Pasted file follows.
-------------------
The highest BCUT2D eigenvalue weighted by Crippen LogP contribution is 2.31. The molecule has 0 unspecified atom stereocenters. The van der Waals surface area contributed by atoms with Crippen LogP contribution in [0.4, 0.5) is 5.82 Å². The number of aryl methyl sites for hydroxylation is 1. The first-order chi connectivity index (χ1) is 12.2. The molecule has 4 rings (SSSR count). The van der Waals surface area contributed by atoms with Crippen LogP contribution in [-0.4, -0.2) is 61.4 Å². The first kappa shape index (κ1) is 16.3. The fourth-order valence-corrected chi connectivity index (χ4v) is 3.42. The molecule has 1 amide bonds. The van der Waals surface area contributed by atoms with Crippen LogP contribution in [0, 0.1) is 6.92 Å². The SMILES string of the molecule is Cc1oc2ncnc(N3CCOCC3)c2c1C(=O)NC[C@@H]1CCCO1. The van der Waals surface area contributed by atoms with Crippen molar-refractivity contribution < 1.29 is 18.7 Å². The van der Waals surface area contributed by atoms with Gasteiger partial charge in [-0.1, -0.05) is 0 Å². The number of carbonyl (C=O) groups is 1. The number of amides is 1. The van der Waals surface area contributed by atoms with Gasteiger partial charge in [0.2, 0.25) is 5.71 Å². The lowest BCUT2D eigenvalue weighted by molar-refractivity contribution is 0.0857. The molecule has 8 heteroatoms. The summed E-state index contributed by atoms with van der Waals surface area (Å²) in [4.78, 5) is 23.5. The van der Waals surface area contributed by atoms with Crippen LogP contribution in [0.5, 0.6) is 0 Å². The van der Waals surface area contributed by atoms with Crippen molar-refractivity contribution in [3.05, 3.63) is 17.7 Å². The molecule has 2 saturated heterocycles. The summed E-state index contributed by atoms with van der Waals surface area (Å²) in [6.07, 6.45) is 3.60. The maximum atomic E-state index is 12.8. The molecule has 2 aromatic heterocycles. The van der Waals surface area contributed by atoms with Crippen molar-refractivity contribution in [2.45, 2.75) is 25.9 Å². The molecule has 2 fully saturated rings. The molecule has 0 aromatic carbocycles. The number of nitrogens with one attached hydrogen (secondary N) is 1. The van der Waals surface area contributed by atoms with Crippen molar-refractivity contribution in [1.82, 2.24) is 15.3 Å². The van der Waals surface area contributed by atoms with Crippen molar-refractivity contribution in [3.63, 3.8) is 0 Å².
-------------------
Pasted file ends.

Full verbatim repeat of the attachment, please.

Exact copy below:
The highest BCUT2D eigenvalue weighted by Crippen LogP contribution is 2.31. The molecule has 0 unspecified atom stereocenters. The van der Waals surface area contributed by atoms with Crippen LogP contribution in [0.4, 0.5) is 5.82 Å². The number of aryl methyl sites for hydroxylation is 1. The first-order chi connectivity index (χ1) is 12.2. The molecule has 4 rings (SSSR count). The van der Waals surface area contributed by atoms with Crippen LogP contribution in [-0.4, -0.2) is 61.4 Å². The first kappa shape index (κ1) is 16.3. The fourth-order valence-corrected chi connectivity index (χ4v) is 3.42. The molecule has 1 amide bonds. The van der Waals surface area contributed by atoms with Crippen LogP contribution in [0, 0.1) is 6.92 Å². The SMILES string of the molecule is Cc1oc2ncnc(N3CCOCC3)c2c1C(=O)NC[C@@H]1CCCO1. The van der Waals surface area contributed by atoms with Crippen molar-refractivity contribution < 1.29 is 18.7 Å². The van der Waals surface area contributed by atoms with Gasteiger partial charge in [-0.1, -0.05) is 0 Å². The number of carbonyl (C=O) groups is 1. The number of amides is 1. The van der Waals surface area contributed by atoms with Gasteiger partial charge in [0.2, 0.25) is 5.71 Å². The lowest BCUT2D eigenvalue weighted by molar-refractivity contribution is 0.0857. The molecule has 8 heteroatoms. The summed E-state index contributed by atoms with van der Waals surface area (Å²) in [4.78, 5) is 23.5. The van der Waals surface area contributed by atoms with Crippen LogP contribution in [0.5, 0.6) is 0 Å². The van der Waals surface area contributed by atoms with Crippen molar-refractivity contribution in [3.05, 3.63) is 17.7 Å². The molecule has 2 saturated heterocycles. The summed E-state index contributed by atoms with van der Waals surface area (Å²) in [6.07, 6.45) is 3.60. The maximum atomic E-state index is 12.8. The molecule has 2 aromatic heterocycles. The van der Waals surface area contributed by atoms with Crippen molar-refractivity contribution in [2.45, 2.75) is 25.9 Å². The molecule has 2 fully saturated rings. The molecule has 0 aromatic carbocycles. The number of nitrogens with one attached hydrogen (secondary N) is 1. The van der Waals surface area contributed by atoms with Crippen molar-refractivity contribution in [1.82, 2.24) is 15.3 Å². The van der Waals surface area contributed by atoms with Crippen molar-refractivity contribution in [3.63, 3.8) is 0 Å².